If Oberstar wasn’t looking for a favor or payoff, was his motivation safety? I doubt it. Instead, in the middle of ’07 Oberstar may have figured a way for the little ol’ Delta Queen to raise millions of dollars for hundreds of Democrats who would run for election the following year. While Oberstar provided plausible political cover, his fellow Democrats could put the pinch on thousands of local unions. During these behind closed doors sales pitches the Delta Queen would be offered as “proof” of the party’s devotion to union causes. By my view all of the various public efforts to “save the Delta Queen” only made it easier for Democrats to quietly wring tens of millions of dollars from union coffers.

Do I have proof? My proof is the two related votes that got around Oberstar’s roadblock. In April 2008 Steve Chabot (R-Ohio) averted Oberstar’s Committee by attempting to attach a reprieve for the Delta Queen onto a revision of an unrelated bill. He lost the first round when a congressional rules committee blocked the inclusion of his revision on a 9 to 4 vote. Does anyone want to argue that all 9 Democrats wrongly believed the Delta Queen was unsafe while all 4 Republicans were somehow better informed? When Chabot then tried to overturn the rules committee with a procedural floor vote, 90% of the House Democrats (including those representing states served by the Delta Queen) voted to prevent a move that may have opened up a discussion of the Delta Queen’s safety. Were these congressional members afraid of learning about safety? More probable is that they voted against cutting off a prime source of election-year funds.

Am I a cynic? Actually I have a degree in Political Science plus 8 years of experience as an elected official (Claremont City Council 1984-1992).

This is not to say, however, that AMIE was merely a victim. Majestic America delayed the announcement and subsequent fight to save the Delta Queen for several months. Those of us who follow this forum were dispirited that AMIE’s initial public response was hardly more severe than a shrug of the shoulders. Like many of you, I questioned whether or not AMIE really wanted to see the Delta Queen survive. I checked with my contacts, and was told by an ex-Delaware North Executive that my suspicions were flat out wrong. While the process of preparing the application had been delayed through the transition, for a full year AMIE had spared no effort in finishing, presenting or backing its request for the Delta Queen’s continued exemption.

In the Spring of ’07, when someone in Oberstar’s office told AMIE that any bill with a Delta Queen exemption would never make it out of committee (in spite of AMIE’s offer to re-instate the union), why wasn’t AMIE’s initial public response more combative?

My contacts at Majestic America (where I was working on putting together a Columbia River charter) provided two explanations. First, it wouldn’t have been effective (Oberstar is in a very safe seat). Second, AMIE had by then realized that their Mississippi strategy had been a disaster. Instead of finding new passengers, they’d driven away travel agents and past clients. Even with one of their big Mississippi boats sidelined, they couldn’t find enough full-fare passengers for the two that remained. The silver lining of Oberstar’s message was that AMIE could use this “bad news” to create a buzz. Instead of declaring an immediate war on Oberstar, they instead decided to run a short-term “last chance” promotion where they'd work with travel agents to fill empty cabins while raising needed public awareness. Unfortunately, this AMIE plan, like most others, proved unsuccessful.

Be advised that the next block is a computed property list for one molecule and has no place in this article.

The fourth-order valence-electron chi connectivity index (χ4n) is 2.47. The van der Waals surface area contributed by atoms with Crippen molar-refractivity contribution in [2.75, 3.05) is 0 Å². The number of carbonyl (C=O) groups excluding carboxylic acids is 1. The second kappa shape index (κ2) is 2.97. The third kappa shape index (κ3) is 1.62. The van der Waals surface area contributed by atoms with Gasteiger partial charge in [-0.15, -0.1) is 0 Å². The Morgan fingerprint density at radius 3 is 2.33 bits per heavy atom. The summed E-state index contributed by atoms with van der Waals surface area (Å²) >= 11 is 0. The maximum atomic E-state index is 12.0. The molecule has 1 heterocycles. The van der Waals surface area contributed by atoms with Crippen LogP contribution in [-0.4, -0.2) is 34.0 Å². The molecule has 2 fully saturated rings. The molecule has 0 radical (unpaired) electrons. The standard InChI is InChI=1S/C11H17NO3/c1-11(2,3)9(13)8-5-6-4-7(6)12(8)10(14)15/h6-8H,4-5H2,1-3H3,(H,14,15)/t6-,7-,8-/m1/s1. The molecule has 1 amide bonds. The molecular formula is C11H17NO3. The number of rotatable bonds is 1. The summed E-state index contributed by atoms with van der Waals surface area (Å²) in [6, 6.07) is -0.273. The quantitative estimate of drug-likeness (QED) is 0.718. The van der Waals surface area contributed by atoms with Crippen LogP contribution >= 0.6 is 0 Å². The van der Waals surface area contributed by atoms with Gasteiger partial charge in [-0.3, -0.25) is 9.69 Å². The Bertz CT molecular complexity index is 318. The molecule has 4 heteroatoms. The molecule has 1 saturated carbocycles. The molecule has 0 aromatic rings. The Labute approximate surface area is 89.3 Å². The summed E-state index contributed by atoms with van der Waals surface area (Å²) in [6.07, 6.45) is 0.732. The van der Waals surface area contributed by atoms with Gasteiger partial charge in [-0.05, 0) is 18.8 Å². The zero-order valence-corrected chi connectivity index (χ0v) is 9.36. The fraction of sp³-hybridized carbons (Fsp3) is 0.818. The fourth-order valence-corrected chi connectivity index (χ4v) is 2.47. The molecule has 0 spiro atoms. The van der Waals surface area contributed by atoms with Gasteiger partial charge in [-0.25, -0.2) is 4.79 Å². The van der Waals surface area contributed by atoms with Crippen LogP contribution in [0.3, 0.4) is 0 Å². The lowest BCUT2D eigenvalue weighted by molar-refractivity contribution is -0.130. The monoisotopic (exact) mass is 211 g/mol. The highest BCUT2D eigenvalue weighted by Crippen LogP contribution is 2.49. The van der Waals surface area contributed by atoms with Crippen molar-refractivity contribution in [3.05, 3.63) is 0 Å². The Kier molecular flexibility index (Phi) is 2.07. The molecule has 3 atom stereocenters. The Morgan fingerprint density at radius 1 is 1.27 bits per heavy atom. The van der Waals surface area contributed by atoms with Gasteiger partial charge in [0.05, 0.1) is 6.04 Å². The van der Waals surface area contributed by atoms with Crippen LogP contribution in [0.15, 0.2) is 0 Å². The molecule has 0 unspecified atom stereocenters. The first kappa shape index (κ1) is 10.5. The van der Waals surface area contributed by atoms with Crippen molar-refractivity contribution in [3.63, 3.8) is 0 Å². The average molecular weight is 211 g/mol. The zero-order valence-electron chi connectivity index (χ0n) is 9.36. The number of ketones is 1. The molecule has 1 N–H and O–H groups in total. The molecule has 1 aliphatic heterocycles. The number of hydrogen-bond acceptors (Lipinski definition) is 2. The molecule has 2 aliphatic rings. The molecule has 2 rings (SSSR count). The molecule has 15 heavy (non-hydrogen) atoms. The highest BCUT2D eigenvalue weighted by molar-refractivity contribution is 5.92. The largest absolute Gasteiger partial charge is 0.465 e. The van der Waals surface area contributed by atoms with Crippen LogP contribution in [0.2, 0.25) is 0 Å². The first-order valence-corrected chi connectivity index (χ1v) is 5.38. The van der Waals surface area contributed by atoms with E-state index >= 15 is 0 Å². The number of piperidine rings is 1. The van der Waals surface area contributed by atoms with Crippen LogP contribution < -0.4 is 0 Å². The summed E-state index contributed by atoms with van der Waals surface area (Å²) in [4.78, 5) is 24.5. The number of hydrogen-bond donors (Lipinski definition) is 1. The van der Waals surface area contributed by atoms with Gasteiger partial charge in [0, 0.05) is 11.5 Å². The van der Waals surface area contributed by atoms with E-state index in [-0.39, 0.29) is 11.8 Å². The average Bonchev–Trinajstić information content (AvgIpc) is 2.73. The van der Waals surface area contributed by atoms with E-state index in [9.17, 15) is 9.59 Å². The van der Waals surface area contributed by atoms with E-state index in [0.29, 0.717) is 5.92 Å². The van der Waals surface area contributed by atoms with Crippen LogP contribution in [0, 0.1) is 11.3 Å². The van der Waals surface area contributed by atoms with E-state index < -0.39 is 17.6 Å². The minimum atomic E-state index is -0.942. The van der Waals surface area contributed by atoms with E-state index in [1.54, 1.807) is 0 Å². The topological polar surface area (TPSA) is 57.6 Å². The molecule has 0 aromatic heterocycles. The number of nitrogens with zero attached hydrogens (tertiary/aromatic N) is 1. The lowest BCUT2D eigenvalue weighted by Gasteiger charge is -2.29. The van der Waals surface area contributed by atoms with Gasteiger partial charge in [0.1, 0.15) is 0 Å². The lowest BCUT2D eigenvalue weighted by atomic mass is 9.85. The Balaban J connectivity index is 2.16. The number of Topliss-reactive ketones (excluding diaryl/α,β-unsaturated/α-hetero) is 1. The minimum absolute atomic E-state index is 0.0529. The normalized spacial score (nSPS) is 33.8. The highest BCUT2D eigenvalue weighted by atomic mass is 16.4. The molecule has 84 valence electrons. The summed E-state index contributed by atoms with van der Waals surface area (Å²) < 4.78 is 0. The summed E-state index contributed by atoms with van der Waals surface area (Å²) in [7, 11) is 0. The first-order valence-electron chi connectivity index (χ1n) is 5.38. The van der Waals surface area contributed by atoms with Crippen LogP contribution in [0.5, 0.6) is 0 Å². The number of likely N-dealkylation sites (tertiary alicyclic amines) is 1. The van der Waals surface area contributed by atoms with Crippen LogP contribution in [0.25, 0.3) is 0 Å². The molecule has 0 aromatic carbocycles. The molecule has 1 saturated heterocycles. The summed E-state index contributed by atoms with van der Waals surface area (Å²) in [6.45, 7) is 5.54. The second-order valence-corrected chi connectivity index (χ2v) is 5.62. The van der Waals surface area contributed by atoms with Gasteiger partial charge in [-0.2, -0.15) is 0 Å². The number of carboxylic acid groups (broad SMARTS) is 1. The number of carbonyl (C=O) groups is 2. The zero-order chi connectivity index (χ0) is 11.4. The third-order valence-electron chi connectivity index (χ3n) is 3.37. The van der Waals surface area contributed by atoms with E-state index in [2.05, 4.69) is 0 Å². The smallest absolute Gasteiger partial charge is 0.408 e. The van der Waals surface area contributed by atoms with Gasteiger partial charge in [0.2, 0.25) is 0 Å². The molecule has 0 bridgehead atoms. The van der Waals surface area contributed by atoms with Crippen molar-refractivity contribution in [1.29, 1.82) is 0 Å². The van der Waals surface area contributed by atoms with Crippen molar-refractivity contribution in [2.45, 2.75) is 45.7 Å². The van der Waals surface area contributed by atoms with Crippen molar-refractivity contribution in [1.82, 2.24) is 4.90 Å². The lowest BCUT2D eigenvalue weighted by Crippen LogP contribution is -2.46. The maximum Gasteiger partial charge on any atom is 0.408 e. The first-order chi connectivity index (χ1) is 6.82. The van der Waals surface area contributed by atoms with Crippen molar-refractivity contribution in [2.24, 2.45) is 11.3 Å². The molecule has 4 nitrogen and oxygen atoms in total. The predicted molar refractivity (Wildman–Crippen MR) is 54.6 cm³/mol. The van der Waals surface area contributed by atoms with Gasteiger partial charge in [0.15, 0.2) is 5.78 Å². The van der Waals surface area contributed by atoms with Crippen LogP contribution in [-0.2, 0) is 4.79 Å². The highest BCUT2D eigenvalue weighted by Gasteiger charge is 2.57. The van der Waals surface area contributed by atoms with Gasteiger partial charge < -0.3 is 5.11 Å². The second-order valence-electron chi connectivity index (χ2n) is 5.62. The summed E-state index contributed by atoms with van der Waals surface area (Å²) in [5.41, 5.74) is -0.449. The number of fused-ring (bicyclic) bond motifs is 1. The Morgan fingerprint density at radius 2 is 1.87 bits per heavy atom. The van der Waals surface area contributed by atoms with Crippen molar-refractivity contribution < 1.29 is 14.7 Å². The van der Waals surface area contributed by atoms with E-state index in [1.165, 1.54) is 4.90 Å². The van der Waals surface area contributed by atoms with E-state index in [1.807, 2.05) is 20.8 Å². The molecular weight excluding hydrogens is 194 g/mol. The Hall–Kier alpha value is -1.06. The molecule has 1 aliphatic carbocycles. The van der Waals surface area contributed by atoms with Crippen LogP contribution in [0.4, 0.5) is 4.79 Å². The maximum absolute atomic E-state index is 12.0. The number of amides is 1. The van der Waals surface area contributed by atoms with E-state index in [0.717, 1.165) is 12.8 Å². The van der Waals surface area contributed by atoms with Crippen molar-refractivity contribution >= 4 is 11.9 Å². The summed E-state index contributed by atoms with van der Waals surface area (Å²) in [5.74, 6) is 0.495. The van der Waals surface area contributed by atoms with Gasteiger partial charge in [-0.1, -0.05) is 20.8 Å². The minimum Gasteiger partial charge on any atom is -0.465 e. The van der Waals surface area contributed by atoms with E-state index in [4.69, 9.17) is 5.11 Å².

Why didn’t AMIE transfer the DQ to a third party? Wouldn’t a non-profit or Democrat-affiliated bigwig have had better “luck” obtaining a new exemption? Throughout 2007 AMIE was still optimistic about the long-term success of their river cruise monopoly. The only thing worse than losing the use of the Delta Queen would be to have her survive to become a potential competitor.

In a casual conversation one AMIE insider told me that if the Delta Queen could no longer carry overnight passengers she’d be worth more if broken apart than if kept whole. In this totally candid conversation we wondered about the E-Bay value of the calliope, pilot’s bell, doors, windows, etc. Although the person I was talking to was NOT senior enough to know AMIE’s fall-back position, it caused me to recall those old west “WANTED” posters. Was the DQ worth more “DEAD or ALIVE”?

A second personal fear came by way of a small railroad museum here in Los Angeles. Their prize display is an ex-Southern Pacific steam switch engine with curious burn marks and missing sections of drive rods. It seems that on the eve of its transfer to the museum, some idiotic railroad employee desecrated the locomotive to make sure it wouldn’t fall into “enemy hands.” In my mind’s eye I could envision a "preserved" Delta Queen with a spiked boiler or shorn pitman arms.

As 2007 came to a close I was convinced beyond all doubt that 2008 would be the Delta Queen’s final season; and that she’d soon be scrapped or permanently disabled. Now, however, I can imagine a bright future. I’ll share this with you in my third and final installment.

Bill McCready